• radler55

Single-Family Rental Portfolio Investing - Scaling Fast in Real Estate Systematically

A portfolio sounds fancy, but it’s actually a simple concept that unlocks a major wealth builder: it’s just buying more than one property. As long as properties are bought or sold together, it’s considered a portfolio.


Why Buy a Real Estate Portfolio?

Buying real estate portfolios is powerful when done properly. It’s a great way to build a collection of cash-flowing properties quickly, and it also allows real estate investors to penetrate deeper into a target market faster than buying properties one at a time.



There are other benefits, as listed below:

  • Real estate portfolios tend to come with property managers. That doesn’t mean that you have to keep them but a good property manager allows you to recapture your time.

  • You don’t have to sell the entire portfolio; selling individual pieces of the portfolio is still possible.

  • There are solid 1031 tax benefits to portfolio investing.

  • It’s easier to finance the portfolio than trying to buy each property separately.

  • Community banks tend to be incentivized to give loans for portfolio investing since it directly benefits the community.

Real estate portfolios tend to trend where the collection focuses on one type of property. This also makes it easier to maintain, since you can have a contractor focus on the common issues of one property type versus a wide mix. Discounts on labor and other services are easier to gain when there are multiple properties to bundle together. Contractors will routinely cut deals on work for clients that have a portfolio full of properties to maintain.




Pitfalls of Real Estate Portfolios

It wouldn’t be fair to only present the upside of real estate portfolio investing. What about the downsides, the cons, the pitfalls? Here’s what you need to know before you get the ball rolling on buying portfolios:

  • The details matter, because they’re magnified: if one property isn’t performing, chances are good that others are in trouble. The numbers matter in real estate, but multiple properties do make a difference.



  • Increased costs. Can things even out? Certainly: the repairs on one property may balance out another property that tends to be low maintenance. It can, of course, not work out that neatly.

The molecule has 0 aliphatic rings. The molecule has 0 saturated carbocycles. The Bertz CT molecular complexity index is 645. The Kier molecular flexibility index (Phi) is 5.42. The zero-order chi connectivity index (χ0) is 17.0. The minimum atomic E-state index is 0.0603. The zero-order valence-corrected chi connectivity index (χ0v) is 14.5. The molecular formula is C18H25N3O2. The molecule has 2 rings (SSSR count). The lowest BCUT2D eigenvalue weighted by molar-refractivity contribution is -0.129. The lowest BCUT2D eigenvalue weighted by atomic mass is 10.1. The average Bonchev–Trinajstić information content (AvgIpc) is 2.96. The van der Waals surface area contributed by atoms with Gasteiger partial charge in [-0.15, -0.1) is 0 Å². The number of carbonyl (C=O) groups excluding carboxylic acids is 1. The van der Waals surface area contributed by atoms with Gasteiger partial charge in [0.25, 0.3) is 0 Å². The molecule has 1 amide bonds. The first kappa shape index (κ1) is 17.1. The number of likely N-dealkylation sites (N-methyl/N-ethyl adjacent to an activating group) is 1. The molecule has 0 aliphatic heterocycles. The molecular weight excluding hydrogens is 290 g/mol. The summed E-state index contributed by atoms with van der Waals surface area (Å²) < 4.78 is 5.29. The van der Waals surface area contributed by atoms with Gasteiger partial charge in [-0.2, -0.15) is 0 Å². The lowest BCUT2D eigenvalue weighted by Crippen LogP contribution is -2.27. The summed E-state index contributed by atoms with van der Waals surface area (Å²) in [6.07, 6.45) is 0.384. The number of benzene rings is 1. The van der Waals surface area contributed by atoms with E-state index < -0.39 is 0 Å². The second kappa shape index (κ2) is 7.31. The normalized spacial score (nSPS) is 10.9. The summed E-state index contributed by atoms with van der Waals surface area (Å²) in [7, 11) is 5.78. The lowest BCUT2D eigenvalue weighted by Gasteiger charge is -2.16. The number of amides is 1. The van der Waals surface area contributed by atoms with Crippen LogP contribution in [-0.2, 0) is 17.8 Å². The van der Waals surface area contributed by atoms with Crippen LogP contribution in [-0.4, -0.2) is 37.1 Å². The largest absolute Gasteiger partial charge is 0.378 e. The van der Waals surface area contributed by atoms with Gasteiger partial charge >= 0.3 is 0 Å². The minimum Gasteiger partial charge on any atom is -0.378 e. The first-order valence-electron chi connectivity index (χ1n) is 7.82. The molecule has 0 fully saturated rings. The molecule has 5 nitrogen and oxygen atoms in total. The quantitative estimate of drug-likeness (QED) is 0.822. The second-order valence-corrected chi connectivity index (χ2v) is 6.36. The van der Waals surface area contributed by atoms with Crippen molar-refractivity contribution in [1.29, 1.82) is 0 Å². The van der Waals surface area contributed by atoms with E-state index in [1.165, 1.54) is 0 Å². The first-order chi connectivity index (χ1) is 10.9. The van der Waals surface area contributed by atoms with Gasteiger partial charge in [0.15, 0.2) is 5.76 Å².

• Portfolio investing requires commercial loans, which may require periodic refinances. If you don’t have an LLC or another business structure, it’s wise to get started on that first.

  • It can be hard to sell part of a portfolio, as other portfolio investors prefer to buy the whole enchilada.

  • There are increased travel costs when handling a real estate portfolio compared to a solo property.

  • Since property management be


comes more important, it is possible gaps in management will require more of your time compared to a single property.

Most successful portfolios have a common theme, which means that mixed-portfolios can have an uphill battle for investors looking to sell and get out of them. Remaining creative is incredibly important in real estate, and portfolios are no exception to that rule.



Where to Find Rental Portfolios in Your Area

Looking for real estate portfolios isn’t tricky, but it does require consistent searching. You can search for real estate portfolios on your local MLS, as well as going deeper and reaching out to your local real estate community. Local investors are often willi


ng to form partnerships to pick up big portfolio packages.


A real estate agent you trust can be an incredible source for portfolio investors; keep your ear to the ground and be open to new opportunities.


Don’t ignore services like LoopNet or Zillow and search around. Portfolio packages are just about everywhere you look. Once you begin getting serious, you may be surprised at how many deals find their way to you!




Getting Creative to Get Into a Real Estate Portfolio

In a perfect world, you’d have unlimited resources. Yet like economics, life is about navigating limited resources and unlimited desires. Sometimes financing real estate portfolios requires getting not just creative, but proactive.


Even if a listing for a portfolio deal doesn’t indicate seller financing is available, it’s a good idea to put forward a seller financing opportunity anyway. Seller financing is a great way for the seller to still unload the properties without having to handle their upkeep.


Hard money loans are another possibility, so keep looking over every deal carefully. Getting financing for your first portfolio is the hardest part. After you’ve established yourself as someone that can handle portfolio deals well, you might be amazed at how often investors find you!






Take Your Time with Real Estate Portfolios

Far too often it can be tempting to rush in and grab any portfolio package just because it’s a bundle of properties. Take your time; the need for due diligence doesn’t go away with real estate rental portfolio investing. If anything, the need for due diligence becomes even more important. Good luck and happy hunting!



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